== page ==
Bottom-of-the-league secondaries have failed to match average improvements since Labour came to power
THE gap between schools with the worst GCSE results and the rest has widened since Labour came to power six years ago, new government figures reveal this week.
Schools at the bottom of the secondary league tables are trying desperate measures, including bribery, to drive up results of GCSE exams which start this month,the statistics show they are failing to match the improvement of the rest.
Three years ago, former education secretary David Blunkett warned that any school with fewer than 15 per cent of pupils gaining five A* to C-grade GCSEs for three consecutive years faced closure.
The Government's stance on the strugglers appeared to soften this week when it refused to confirm their closure. However, it did make clear that education authorities would have to consider radical action such as replacing them with city academies or sacking their heads.
Statistics released by David Miliband, the schools minister, show that the proportion of pupils gaining five good GCSEs in schools at the bottom of the league has gone up by just four percentage points since 1997. This compares with an average increase of 6.5 points across all other schools.
By contrast, the best primary improvers were those with the worst results.
A TES survey of the 23 schools which have failed to hit the 15 per cent target for the past two years found that six did not think they would achieve it this year. Three are already due to close. A further five said they were unsure whether they would make the target.
Godffrey Davey, head of William Crane school, Nottingham, said: "I only hope to do better than last year, when 7 per cent of pupils got five GCSEs.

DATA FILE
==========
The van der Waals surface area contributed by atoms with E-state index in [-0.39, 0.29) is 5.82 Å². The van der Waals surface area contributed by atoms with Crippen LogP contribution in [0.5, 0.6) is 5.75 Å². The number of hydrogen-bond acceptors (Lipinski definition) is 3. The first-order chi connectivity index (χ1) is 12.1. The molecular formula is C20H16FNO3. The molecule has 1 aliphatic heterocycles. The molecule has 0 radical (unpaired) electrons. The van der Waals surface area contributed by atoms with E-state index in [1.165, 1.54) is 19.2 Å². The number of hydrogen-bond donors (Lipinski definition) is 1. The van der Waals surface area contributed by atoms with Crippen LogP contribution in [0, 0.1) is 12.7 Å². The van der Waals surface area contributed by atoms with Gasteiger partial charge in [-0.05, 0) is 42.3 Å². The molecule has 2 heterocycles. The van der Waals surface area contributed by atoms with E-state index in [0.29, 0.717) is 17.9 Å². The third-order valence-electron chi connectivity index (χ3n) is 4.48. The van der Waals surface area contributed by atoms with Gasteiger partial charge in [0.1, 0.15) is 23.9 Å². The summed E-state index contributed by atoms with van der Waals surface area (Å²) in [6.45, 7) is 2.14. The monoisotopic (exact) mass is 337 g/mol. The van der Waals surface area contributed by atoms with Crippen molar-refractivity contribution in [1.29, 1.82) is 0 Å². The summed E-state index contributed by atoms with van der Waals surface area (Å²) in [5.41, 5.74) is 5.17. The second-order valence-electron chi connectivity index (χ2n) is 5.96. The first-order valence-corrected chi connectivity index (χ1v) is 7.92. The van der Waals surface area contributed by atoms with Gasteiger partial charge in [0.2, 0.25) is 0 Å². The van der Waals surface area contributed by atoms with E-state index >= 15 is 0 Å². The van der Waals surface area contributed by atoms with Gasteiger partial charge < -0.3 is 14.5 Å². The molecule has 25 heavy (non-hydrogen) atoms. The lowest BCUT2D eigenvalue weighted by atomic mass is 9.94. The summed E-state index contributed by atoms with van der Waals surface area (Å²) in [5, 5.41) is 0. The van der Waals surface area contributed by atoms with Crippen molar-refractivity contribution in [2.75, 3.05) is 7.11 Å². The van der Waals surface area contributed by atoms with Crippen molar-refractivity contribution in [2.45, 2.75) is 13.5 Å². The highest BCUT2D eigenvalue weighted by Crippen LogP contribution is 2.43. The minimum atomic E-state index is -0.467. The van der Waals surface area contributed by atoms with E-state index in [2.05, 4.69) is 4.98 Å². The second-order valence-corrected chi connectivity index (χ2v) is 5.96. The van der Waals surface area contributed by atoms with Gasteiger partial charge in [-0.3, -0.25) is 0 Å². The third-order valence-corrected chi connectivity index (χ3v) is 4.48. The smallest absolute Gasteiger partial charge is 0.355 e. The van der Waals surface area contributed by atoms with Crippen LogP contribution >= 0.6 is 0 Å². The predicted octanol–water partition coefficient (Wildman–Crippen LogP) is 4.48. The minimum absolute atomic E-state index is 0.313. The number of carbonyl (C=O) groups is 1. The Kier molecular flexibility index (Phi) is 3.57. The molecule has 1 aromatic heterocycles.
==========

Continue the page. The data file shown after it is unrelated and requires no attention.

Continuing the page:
To talk about results without reference to the academic ability of the intake is pointless."
Measures used by schools on the danger list include:
* paying pupils pound;60 to attend after-school lessons at William Crane.
* allowing truants to work from home at Ramsgate school, Kent.
* mentors driving pupils to school to make sure they take their exams.
* weekend study sessions in smart hotels for borderline pupils.
* a no-uniform policy for GCSE students to encourage attendance.
* holiday classes.
The schools said these were inventive attempts to drive up results in very deprived areas. Critics said they reflect the distorting effect of putting pressure on schools to hit arbitrary targets. One head said she would not consider "hothousing" certain pupils to hit targets.
The Government's minimum GCSE target for schools is to rise to 20 per cent in 2004 and 25 per cent in 2006.
Professor John MacBeath, chairman of educational leadership at Cambridge University, said: "The bottom five per cent are stuck in a cycle of disadvantage becuase they cannot attract staff, there is huge instability and turbulence and they are fighting all the time."
David Jesson of York University's centre for performance evaluation, said that schools at the bottom of the league find it difficult to attract pupils who could improve results. "We have an underbelly of schools which are resistant to the changes so far. Help for schools in challenging circumstances needs to be beefed up," he said.